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  Directed by
  Starring
  Specs
  • Widescreen 2.35:1
  • 16:9 Enhanced
  Languages
  • English: Dolby Digital 5.1 Surround
  • French: Dolby Digital 5.1 Surround
  Subtitles
    English
  Extras
  • 1 Teaser trailer
  • 2 Theatrical trailer
  • Cast/crew biographies
  • Behind the scenes footage - Set Construction

The Closet (Le Placard)

Madman Entertainment/AV Channel . R4 . COLOR . 84 mins . M15+ . PAL

  Feature
Contract

World-renowned writer/director Francis Veber, the master behind La Cage Aux Folles (later made into the US film The Birdcage), has done it again with his latest film, The Closet. Starring French comedian Gerard Depardieu, Daniel Autuil and Thierry Lhermitte, the story is centred around François Pignon (Autuil) who has recently overheard a conversation telling him that he is about to get fired. That night, he meets his new neighbour Jean-Pierre (Michal Aumont), who comes up with the plan to save his job – all he has to do is to come out of the closet. Jean-Pierre practices some magical digital photo work and converts a photo of two leather men into a photo of two leather men but with one having Pignon’s face, which he then sends around the condom factory where Pignon works. Management know that they cannot fire him now because people will scream “sexual discrimination” and create quite a scene. But now Pignon’s friends, ex-wife, son and co-workers look at him in a totally different light.

Nothing comes close to a good French comedy such as this. It is one of the quirkiest comedies to come out in recent years, and more importantly one of the most original. This is definitely the freshest comedy to reach our shores in a long, long time, and enables society to get a look into the lives of others, for this film the gay community. Films such as The Opposite of Sex (directed by Don Roos) and Go (directed by Doug Liman) have slight gay themes running through them, which then exposes society to a different lifestyle. While many people now are accepting of homosexuality, some still aren’t and film is one of the easiest mediums to include these themes in as it has such a large audience. While The Closet won’t have as big a target audience as the two aforementioned films, it still shows the light-hearted side of gay life. The timing of all the comedy in this film is spot-on, and some of the lines are just hilarious, even if you do have to read them.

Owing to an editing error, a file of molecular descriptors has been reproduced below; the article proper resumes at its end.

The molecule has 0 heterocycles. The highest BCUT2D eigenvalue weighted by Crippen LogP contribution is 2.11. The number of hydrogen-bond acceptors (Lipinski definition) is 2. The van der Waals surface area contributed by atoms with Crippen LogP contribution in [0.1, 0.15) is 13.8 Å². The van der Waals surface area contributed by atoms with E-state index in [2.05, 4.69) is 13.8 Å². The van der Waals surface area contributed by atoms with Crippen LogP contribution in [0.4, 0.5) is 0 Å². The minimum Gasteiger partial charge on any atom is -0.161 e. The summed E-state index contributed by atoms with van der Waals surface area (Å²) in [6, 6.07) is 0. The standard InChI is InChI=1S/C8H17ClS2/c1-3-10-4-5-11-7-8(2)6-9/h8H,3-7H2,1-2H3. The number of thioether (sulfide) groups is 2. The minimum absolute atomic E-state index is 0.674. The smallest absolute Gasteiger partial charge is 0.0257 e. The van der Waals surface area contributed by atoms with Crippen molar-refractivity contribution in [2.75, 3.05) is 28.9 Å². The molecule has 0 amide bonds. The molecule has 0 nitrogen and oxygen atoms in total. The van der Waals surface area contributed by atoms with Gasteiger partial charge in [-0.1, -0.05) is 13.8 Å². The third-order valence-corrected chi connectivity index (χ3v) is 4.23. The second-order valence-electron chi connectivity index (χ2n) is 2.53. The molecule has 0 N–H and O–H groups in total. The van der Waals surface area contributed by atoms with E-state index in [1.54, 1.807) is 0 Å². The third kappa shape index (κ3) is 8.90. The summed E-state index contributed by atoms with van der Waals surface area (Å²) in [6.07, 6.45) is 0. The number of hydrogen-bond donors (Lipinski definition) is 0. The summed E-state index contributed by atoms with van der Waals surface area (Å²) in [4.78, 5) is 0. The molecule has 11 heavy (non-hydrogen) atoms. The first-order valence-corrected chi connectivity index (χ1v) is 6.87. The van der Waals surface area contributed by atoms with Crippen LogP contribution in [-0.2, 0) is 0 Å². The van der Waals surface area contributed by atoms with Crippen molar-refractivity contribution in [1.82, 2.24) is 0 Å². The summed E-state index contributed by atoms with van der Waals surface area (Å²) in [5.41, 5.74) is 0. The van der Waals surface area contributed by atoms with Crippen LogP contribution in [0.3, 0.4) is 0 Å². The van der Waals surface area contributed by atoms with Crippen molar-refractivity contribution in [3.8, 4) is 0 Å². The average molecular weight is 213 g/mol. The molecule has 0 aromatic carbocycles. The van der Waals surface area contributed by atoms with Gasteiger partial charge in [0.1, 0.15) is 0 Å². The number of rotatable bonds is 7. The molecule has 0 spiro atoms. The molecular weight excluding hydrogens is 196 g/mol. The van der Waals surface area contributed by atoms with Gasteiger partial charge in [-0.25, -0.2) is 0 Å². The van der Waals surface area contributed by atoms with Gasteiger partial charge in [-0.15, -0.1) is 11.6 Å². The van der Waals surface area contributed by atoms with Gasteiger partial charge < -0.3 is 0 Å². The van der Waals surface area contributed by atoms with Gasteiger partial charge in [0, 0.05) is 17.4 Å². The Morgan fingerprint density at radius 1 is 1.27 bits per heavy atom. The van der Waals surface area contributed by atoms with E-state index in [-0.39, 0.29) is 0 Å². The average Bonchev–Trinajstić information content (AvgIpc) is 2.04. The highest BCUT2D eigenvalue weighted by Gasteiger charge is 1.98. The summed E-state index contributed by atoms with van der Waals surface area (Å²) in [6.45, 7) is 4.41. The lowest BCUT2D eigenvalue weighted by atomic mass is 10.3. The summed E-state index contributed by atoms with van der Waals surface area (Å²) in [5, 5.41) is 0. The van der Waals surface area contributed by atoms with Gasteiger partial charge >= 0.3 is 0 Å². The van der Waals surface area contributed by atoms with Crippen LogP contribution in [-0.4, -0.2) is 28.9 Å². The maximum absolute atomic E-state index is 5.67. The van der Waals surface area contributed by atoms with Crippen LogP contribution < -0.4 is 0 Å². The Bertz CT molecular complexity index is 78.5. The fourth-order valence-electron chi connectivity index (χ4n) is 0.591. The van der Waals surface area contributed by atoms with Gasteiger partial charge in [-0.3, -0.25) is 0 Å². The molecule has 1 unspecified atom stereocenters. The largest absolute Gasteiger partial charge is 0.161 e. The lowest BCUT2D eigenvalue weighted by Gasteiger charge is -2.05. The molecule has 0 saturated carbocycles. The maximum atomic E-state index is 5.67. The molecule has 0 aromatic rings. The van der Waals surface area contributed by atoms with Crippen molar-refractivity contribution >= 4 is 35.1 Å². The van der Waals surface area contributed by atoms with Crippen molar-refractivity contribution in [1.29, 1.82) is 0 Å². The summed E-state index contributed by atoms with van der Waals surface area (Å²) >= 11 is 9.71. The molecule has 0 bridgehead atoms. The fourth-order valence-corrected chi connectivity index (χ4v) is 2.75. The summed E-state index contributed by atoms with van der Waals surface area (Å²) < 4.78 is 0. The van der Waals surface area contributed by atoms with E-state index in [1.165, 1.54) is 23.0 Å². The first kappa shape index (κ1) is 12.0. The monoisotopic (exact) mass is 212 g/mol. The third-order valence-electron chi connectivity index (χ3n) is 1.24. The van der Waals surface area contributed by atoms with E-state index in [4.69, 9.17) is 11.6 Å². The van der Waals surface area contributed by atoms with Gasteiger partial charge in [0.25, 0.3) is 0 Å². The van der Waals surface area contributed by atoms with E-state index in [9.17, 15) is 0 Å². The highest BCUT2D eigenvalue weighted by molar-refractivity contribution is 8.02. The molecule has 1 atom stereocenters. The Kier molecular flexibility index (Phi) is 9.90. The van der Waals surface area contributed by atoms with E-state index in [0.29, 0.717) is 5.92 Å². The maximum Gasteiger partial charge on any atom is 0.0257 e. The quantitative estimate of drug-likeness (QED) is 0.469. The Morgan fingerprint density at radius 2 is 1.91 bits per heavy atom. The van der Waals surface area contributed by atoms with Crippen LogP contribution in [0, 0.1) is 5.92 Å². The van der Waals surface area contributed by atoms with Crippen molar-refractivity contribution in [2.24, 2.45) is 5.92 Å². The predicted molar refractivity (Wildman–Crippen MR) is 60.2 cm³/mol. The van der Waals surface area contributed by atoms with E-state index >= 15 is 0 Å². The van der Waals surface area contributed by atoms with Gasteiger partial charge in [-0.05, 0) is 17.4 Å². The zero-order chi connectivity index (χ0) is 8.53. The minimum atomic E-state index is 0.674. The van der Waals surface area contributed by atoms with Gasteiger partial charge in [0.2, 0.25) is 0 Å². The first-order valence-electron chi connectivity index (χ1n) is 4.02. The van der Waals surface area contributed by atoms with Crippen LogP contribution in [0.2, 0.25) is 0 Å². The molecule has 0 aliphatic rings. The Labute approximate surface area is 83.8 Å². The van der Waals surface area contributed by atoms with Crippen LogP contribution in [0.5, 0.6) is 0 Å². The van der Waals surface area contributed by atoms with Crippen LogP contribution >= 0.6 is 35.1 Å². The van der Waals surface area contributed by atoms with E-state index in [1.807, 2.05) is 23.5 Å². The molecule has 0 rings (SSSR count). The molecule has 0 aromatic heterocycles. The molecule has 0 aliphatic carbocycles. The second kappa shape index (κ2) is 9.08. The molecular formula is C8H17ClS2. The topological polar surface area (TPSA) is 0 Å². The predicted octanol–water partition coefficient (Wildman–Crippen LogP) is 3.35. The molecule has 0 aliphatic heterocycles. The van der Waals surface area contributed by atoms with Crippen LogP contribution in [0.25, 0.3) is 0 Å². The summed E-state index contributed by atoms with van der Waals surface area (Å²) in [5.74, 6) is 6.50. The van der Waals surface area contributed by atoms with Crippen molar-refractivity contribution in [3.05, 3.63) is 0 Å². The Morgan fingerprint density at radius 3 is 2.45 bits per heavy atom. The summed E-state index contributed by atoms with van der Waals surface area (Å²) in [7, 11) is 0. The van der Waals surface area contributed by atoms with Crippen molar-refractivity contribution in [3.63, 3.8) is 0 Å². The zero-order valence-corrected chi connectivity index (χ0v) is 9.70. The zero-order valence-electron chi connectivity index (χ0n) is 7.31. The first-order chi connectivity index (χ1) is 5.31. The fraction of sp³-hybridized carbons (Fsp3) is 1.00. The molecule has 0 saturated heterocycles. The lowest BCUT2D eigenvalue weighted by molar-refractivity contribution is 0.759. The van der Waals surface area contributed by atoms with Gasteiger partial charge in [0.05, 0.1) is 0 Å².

Video
Contract

The video is presented in a widescreen aspect of 2.35:1, and is 16x9 enhanced. As we have come to expect from Madman Entertainment, the video quality is remarkably high.

Aliasing artefacts can be seen throughout the feature, with varying degrees of severity. These occur on the usual culprits, such as banisters, horizontal Venetian blinds and the likes. At times the aliasing in bearable, but at others it is too much and takes away from the image.

Now that the major fault of the transfer is over, it’s on to the good stuff. Colours are richly mastered with a lifelike presence and bold realism. Blues are deep and rich, and greens are luminescent and... well, green. Skin tones appear lifelike and peachy. Reds are generally very nicely rendered apart from the opening titles, which at times appear blurred and to be suffering from some slight bleeding.

Throughout the entire feature, a superb clarity can be seen, leading to a crisp, clear world rendered on the small shiny disc. The level of detail too is incredibly high, boasting a rich frame on-screen. The modern bizarreness of the interior of the condom factory shows off these two features with an exquisite precision. It’s just a pity about the aliasing which the factory does a great job of displaying...